It was a cold windy November day when I received the news that my grandfather had died in 1974. Thanksgiving was a week away and I was finding it hard to be thankful in light of the death of Grandpa Poteet. I loved my grandpa. He had taught me how to gut a fish and hunt squirrels!
In addition to dealing with this loss I was pondering how I was going to be present at his funeral in Springfield, Missouri the coming Saturday and appear in a children’s play the same day. This was my sophomore year at the University of Tulsa. I was a theater major and had taken a part in a production at our local community theater. The last performance was scheduled at the same time as the funeral in a town nearly 200 miles away. I made the decision I would drive to Springfield two days before the service and pay my last respects and return to Tulsa in time to perform in the play.
The trip started out easily enough. It was cold and overcast but the roads were dry and I made the journey in less than three hours. My Dad was already in Springfield with my Grandma Poteet and I joined them at the funeral home. My paternal grandparents were common folks. This city boy had spent many a summer day visiting them on their farm. They had a few cows and several chickens. When I was very young I had learned you don’t pick up a chicken like a dog. My grandparents were very loving and I found myself feeling very thankful for the love they had shared.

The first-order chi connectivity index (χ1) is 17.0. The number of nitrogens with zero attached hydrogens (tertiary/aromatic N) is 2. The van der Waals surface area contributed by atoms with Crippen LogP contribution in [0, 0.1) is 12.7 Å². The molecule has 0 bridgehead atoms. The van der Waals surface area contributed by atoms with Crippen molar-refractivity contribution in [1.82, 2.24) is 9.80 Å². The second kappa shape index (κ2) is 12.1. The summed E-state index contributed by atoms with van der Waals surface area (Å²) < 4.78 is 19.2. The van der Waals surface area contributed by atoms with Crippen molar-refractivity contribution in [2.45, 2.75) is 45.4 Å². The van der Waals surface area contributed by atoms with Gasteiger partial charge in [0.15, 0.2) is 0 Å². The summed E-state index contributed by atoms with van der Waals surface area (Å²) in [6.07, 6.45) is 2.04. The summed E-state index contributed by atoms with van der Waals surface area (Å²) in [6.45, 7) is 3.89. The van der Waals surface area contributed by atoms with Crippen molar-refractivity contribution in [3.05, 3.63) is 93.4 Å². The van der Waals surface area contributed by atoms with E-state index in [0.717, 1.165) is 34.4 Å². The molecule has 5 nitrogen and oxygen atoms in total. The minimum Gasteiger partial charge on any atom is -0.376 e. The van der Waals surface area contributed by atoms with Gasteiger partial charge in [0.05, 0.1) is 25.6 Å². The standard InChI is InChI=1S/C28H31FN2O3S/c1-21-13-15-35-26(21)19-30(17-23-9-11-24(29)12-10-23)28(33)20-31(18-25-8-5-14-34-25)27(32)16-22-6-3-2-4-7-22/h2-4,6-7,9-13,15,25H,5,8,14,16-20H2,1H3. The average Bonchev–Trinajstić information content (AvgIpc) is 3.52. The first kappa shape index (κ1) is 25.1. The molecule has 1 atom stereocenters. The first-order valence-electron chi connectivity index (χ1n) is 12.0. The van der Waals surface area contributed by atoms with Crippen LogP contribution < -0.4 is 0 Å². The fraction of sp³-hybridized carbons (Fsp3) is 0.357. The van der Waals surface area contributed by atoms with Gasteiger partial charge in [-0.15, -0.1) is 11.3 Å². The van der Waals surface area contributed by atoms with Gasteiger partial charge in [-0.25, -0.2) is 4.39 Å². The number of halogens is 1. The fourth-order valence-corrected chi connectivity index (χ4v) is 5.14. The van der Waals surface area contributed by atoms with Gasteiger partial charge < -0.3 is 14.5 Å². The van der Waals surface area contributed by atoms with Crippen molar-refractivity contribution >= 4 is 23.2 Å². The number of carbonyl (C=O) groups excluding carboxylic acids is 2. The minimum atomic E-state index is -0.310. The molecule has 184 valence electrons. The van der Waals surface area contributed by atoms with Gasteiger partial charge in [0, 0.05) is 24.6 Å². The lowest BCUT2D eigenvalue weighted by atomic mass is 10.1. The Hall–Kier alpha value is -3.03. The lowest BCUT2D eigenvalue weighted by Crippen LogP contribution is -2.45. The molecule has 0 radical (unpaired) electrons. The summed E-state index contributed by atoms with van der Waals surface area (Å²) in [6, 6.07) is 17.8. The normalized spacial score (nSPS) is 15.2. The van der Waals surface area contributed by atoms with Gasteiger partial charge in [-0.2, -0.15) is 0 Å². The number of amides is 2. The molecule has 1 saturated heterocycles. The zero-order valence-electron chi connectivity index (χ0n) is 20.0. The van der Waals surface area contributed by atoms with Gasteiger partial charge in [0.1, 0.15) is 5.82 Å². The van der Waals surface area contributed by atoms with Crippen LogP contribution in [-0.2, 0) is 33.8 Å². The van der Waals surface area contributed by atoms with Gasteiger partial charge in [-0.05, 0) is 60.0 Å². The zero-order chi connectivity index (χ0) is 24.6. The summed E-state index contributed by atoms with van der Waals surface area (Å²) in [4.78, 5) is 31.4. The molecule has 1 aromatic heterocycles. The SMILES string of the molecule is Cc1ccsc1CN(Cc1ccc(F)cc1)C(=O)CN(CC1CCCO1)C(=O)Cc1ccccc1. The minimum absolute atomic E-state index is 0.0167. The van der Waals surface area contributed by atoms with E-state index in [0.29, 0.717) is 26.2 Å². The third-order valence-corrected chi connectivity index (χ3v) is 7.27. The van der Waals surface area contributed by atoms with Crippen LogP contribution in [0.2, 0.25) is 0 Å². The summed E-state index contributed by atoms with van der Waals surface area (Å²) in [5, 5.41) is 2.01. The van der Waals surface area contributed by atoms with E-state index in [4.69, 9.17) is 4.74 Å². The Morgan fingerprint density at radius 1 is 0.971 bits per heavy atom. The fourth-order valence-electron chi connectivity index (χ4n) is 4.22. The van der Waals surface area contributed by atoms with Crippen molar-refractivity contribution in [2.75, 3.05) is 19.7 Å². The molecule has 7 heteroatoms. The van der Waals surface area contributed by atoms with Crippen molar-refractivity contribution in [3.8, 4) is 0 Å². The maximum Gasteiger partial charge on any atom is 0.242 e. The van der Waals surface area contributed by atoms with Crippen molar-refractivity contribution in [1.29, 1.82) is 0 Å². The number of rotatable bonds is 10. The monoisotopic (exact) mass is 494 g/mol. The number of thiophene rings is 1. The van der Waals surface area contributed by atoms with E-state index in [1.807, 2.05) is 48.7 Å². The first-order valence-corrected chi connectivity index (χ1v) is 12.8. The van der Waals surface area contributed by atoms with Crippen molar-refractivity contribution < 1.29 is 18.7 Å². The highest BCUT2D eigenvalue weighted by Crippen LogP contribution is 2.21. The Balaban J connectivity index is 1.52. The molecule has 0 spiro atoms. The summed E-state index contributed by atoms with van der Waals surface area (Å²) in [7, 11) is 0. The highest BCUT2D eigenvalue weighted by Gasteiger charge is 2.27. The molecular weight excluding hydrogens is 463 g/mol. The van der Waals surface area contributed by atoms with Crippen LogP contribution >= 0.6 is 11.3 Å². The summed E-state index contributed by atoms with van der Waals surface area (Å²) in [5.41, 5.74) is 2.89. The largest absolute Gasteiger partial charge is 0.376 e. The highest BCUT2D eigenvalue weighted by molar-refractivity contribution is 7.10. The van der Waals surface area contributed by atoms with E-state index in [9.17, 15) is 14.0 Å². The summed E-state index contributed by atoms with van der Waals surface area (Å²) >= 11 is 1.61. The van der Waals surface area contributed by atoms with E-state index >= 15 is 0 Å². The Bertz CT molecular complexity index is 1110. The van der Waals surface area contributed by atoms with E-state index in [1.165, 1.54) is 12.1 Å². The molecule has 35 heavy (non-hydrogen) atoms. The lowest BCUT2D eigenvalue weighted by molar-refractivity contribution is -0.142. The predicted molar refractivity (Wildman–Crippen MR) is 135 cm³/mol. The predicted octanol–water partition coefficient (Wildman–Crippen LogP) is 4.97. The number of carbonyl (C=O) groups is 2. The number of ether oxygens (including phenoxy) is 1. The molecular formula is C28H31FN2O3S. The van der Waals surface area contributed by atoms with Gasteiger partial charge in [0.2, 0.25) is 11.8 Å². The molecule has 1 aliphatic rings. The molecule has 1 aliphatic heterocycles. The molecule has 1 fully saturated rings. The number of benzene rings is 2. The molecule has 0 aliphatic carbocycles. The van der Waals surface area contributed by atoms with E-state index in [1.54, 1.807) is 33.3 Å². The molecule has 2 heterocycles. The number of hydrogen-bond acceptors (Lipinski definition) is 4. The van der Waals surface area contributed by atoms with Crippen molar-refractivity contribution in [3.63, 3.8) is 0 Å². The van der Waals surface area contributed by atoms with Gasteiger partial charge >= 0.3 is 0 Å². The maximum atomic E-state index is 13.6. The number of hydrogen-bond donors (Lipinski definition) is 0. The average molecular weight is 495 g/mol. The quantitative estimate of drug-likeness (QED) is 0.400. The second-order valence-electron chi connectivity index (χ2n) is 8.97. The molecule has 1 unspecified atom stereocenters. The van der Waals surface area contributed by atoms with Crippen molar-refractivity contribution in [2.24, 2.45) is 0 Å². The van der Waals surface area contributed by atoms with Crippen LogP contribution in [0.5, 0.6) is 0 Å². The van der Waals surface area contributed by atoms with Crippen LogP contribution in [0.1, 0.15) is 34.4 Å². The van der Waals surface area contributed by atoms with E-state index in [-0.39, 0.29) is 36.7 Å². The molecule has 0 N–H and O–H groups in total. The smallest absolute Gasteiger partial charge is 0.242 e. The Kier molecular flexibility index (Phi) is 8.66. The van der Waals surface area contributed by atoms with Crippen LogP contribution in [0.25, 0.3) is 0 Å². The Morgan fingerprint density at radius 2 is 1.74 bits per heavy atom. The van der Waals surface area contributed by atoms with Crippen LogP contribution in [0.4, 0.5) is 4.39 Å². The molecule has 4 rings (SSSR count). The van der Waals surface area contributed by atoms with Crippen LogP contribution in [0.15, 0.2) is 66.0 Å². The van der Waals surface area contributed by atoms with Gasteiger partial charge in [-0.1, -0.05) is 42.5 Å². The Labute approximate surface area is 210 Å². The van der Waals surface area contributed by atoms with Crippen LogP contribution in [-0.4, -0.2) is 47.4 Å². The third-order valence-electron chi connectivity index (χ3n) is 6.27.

As I began the trip home snow had already been falling for an hour or so. It was beautiful and driving was still no problem. But as the heavy snowfall continued falling the roads became slippery and visibility was bad with the wind whipping back and forth. I noticed there were no other cars on the highway. I hadn’t gone 50 miles before I noticed my little Ford Pinto had a flat. I pulled over to the side of the road and struggled in the cold and snow to change the tire. I was so thankful when a Missouri Highway Patrolman pulled up and together we managed to get another tire on my car.
I thought my one calamity had passed and surely I would have no other problems. But the roads were getting so slick that before I had gone another 20 miles I slid right off the road. No matter how hard I tried I could not maneuver my car back onto the highway. I thought this hadn’t been such a good decision to leave with the storm bearing down. Who was going to rescue me now? It must have been 20 minutes when I spotted a faint light in the distance. It was a tow truck. He told me had already pulled six other cars out of the ditch. I thanked this man several times and I was on my way again.
By the time I reached Oklahoma the snow had stopped and there was only freezing rain. I drove 20 miles an hour the rest of the way home to avoid sliding off the highway again. A two and a half hour trip had turned into a six hour nightmare. But I was home and safe. That Thanksgiving I was never so thankful not only for my wonderful grandparents but for the strangers, those good Samaritans, who had stopped for me. This Thanksgiving, give thanks for your family and reach out and help a stranger.
Rev. Dave Poteet, Pastor of Congregational Care